If you’ve been looking for a selfhosted server monitoring and uptime detector, look no further than Uptime Kuma.
Uptime Kuma is a relatively new player player in the uptime monitoring space. It’s a great replacement for Statping, which is no longer being developed and has numerous breaking bugs (for example, not receiving alerts or the dashboard not showing up/down changes until you refresh your browser). Considering I want a self-hosted uptime monitoring application instead of a paid/hosted service like Uptime Robot, Uptime Kuma fits my needs perfectly. Up until now, I’ve been using Home Assistant to monitor servers.
Follow this guide to install Uptime Kuma in Docker. Within 5 minutes, you can have the container created and have already added all of your sites and services to it.
Considering this is such a new project with regular updates, I expect some things to change over time as well as additional features.
Step 1: SSH into Docker
Open your SSH client of choice (I’m using Termius, but Putty works great as well.).
Then, navigate to the folder you wish to install the container. I put all my containers in the /srv/config directory, so I’m going to navigate there.
Step 2: Create an Uptime Kuma directory
Then, navigate inside the
/srv/config/uptime-kuma directory using:
Step 3: Create a Volume
Then type this to create a volume:
sudo docker volume create uptime-kuma
Step 4: Create the Uptime Kuma Container
Once the volume is created, create the container with the command below. If you’d like to change the default port from 3001 to something else, change it under the green section.
In red, change the path to the location you’d like the data to be stored
docker run -d --restart=always -p 8008:3001 -v /srv/config/uptime-kuma:/app/data --name uptimekuma louislam/uptime-kuma
Step 5: Start the Container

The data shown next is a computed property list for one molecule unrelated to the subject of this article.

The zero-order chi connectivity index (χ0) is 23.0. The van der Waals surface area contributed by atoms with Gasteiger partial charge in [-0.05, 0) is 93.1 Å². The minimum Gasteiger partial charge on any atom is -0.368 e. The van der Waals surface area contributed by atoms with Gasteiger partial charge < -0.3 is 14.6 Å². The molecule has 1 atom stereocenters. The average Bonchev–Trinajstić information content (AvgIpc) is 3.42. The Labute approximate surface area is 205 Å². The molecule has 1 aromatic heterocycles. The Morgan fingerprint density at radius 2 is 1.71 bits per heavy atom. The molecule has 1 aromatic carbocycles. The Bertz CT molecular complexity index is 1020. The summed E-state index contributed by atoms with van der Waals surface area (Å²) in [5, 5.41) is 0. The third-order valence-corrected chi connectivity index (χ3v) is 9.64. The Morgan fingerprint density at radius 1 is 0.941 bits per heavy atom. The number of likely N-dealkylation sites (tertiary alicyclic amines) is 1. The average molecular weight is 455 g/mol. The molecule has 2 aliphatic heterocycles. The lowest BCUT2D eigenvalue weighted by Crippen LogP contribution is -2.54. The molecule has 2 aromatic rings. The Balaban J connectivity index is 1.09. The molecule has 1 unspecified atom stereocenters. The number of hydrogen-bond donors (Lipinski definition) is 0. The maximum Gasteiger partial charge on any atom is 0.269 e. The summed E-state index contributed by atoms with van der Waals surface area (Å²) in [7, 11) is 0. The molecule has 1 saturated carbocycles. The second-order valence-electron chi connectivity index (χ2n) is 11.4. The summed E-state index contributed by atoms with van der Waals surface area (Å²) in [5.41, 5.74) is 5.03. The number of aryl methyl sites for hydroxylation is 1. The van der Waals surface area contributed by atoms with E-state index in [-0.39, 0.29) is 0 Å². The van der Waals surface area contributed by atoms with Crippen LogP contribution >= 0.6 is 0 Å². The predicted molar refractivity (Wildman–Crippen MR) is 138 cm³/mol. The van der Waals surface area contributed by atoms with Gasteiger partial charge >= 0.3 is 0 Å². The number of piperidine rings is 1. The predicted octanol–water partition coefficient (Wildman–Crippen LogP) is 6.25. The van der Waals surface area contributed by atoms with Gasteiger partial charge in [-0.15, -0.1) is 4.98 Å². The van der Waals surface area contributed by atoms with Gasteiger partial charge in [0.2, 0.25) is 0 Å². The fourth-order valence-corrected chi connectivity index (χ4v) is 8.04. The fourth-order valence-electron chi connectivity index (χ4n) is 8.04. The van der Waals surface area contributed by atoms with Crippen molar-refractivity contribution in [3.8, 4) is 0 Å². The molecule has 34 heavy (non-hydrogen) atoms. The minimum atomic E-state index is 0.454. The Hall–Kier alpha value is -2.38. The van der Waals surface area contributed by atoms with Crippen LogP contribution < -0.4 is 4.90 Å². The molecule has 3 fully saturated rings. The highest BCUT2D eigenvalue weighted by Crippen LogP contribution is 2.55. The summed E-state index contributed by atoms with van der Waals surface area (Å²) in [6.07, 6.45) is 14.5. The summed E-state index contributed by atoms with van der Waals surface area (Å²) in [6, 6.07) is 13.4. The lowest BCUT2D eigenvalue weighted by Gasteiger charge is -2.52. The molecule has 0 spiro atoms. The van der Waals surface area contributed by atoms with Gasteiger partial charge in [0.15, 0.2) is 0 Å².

sudo docker start uptimekuma
You should now be able to launch uptime kuma from your docker IP and port you specified (i.e. – 192.168.68.141:8008)
Step 6: Uptime Kuma Initial Setup
Create a username and password, and then log in.
The rest is pretty self-explanatory, but to start you’ll want to add a few devices to monitor.
For this demo, I’m going to add Plex as my first monitored application. The heartbeat intervals defaults to 60 seconds but can go as low as 20.
In just a few seconds, you can add all of your self-hosted applications like this. And if something goes down, it shows on the webpage:
Currently, you can monitor the following types: https/https, TCP port, Ping, or https-keyword.
Step 7: Configure Notifications
Notifications can be configured on a per-monitor level. So, if you want some notifications to go to email, but others to go to Telegram, you can do that.
To setup a notification, click into a monitored site and then click Setup Notification. Currently, you can configure alerts and notifications to telegram, webooks, email (SMTP), and Discord.
I’ve only used Telegram so far, but so far it works great so I assume the rest work perfectly as well. If you’d like to send server notifications to Telegram, you can follow my How To Setup a Telegram Notification Bot guide.